“Oooh, just look at that Norman Mailer. He composes the sexiest similes.”

“That’s nothing compared to Ginsberg’s hunky hyperbole. Is it hot in here?”

I can’t actually think of a circumstance in which any fire truck anywhere would be manned by writers, but just go with it. Imagine Truman Capote desperately steering the back end of a hook-and-ladder, and you’ll see my point, whatever that may be.

Ah, yes, my point. The reason I bring this somewhat unsettling vision to mind is that as I was wrangling with the notion of writers possibly being the laziest creatures on earth, I wondered what other professions go to absurd lengths to put hamburger helper on the table without actually doing any useful labor.

You know what I came up with? No, not politicians. Researchers. Let me qualify this conclusion by noting I’m not referring to real researchers, like those earnestly looking for cures for cancer, heart disease, and other true menaces to mankind (such as Glenn Beck). No, I’m aiming at the fringe element here.

And I do mean fringe. Are you aware of some of the “research projects” out there that are receiving perfectly good grant money? For example, serious cash is being spent as we breathe on an investigation into what is in the average person’s belly button. You read it right. There is a whole team of navel nabobs working on the Belly Button Biodiversity project, in which about 100 suckers, er, volunteers agreed to have their belly buttons swabbed. I’m serious here. Being paid to contemplate one’s navel.

“We’re probably the only ones studying human belly buttons on such a large scale,” Jiri Hulcr, the head navel guy, told msnbc recently.

I would wager they’re the only ones studying human belly buttons on any scale—except maybe a few creepy old men in North Dakota basements. Hulcr, a post-doctoral candidate at North Carolina State University, reported at least 1,400 different bacterial strains in the human navel so far. I’m sure the military will get hold of this and use it somehow. “Look out! He’s got a belly button!” Rumor has it this crack team will next focus its efforts on ear wax uses, toe jam flavors, and dandruff flake tensile strength.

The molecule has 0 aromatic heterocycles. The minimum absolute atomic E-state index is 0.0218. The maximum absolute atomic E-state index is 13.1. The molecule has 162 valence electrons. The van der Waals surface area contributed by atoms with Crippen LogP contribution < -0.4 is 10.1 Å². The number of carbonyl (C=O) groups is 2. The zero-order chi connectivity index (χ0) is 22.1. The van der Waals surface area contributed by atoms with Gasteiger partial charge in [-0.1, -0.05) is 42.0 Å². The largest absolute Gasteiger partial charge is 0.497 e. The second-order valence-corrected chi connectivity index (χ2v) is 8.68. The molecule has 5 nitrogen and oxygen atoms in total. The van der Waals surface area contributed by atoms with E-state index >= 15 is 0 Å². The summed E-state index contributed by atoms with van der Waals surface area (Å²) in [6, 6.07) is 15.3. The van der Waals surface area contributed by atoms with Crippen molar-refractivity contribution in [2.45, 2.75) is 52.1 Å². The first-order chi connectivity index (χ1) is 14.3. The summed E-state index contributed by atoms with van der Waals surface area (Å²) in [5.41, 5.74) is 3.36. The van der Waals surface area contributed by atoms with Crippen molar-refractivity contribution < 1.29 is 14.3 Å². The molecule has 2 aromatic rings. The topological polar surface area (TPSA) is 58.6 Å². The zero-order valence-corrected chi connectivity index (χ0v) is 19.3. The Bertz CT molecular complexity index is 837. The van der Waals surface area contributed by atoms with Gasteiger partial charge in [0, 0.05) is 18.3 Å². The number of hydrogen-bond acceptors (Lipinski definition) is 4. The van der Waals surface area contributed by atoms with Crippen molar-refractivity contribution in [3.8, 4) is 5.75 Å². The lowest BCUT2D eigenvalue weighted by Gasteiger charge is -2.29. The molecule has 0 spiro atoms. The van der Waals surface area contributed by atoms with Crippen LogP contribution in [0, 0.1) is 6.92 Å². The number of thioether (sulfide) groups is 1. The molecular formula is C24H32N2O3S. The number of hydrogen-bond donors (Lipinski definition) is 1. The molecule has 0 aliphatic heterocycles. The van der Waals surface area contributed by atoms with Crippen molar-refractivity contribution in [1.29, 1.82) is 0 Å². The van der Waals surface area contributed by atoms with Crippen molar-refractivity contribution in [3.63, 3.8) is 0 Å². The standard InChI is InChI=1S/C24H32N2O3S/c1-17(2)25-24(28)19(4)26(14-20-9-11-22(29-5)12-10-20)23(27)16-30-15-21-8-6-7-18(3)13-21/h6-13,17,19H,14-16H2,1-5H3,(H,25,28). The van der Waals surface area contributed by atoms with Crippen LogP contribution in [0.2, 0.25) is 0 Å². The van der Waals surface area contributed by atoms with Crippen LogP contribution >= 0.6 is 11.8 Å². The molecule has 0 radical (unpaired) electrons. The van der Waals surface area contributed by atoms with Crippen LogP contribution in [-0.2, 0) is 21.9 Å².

You think that’s bad? Take a gander at these studies (say it with me now, I’m not making this up!):

Professor Bonnie Nardi of the University of California Irvine got a fat $100,000 grant from the National Science Foundation to study the difference between how Americans and Chinese play the World of Warcraft. I’m not even sure what the World of Warcraft is—surely a video game of some sort—but according to Nardi, the Chinese are more interested in the aesthetics of the game, such as background colors and schemes, while Americans are more concerned with body count and kill ratio. Sounds about right.

Researchers Steven Stack and Jim Gundlach collaborated on the following groundbreaking and crucial report: The Effect of Country Music on Suicide. Actually, I don’t see this one as that absurd. A bit on the obvious side, perhaps, but not absurd. Stack, by the way, who has authored 219 articles on suicide, said in an interview with the medical journal The Lancet that his biggest fear is death. His second biggest fear is Johnny Paycheck. Okay, I made up that part.

How about this one? Three French types spent much time and treasure comparing the jumping performances of dog fleas versus cat fleas. Yes, flea vaulting. For those sitting on the edge of their seats, the dog flea significantly outjumped the cat flea, in both length and height of said leap. I had my money on the cat fleas, all the way. I’ve been avoiding my bookie for weeks.

I’ve saved the best, however, for last. Three intrepid psychology fellows at the University of New Mexico traded in their lab coats for low-cut polyester shirts and gold chains, filled their pockets with dollar bills, and set out to determine the effects of lap dancers’ ovulatory cycles on their tip-earning ability.

Ready for this? And I quote: “A mixed-model analysis of 296 work shifts (representing about 5,300 lap dances) showed an interaction between cycle phase and hormonal contraception use. Normally cycling participants earned about $335 per five-hour shift during estrus, $260 per shift during the luteal phase, and $185 per shift during menstruation. By contrast, participants using contraceptive pills showed no estrus earnings peak.”

Now that, my friends, is putting your tax dollars to work. I hear an intensive, exhaustive follow-up study is in the works. I’ve written UNM for a press pass to cover this next key phase of research personally, but, alas, no response so far.

Ah, well, it would probably involve a lot of work.

Roger White is a freelance writer living in Austin, Texas, with his lovely wife, two precocious daughters, a very fat dachshund, and a self-absorbed cat. For further adventures, visit oldspouse.wordpress.com.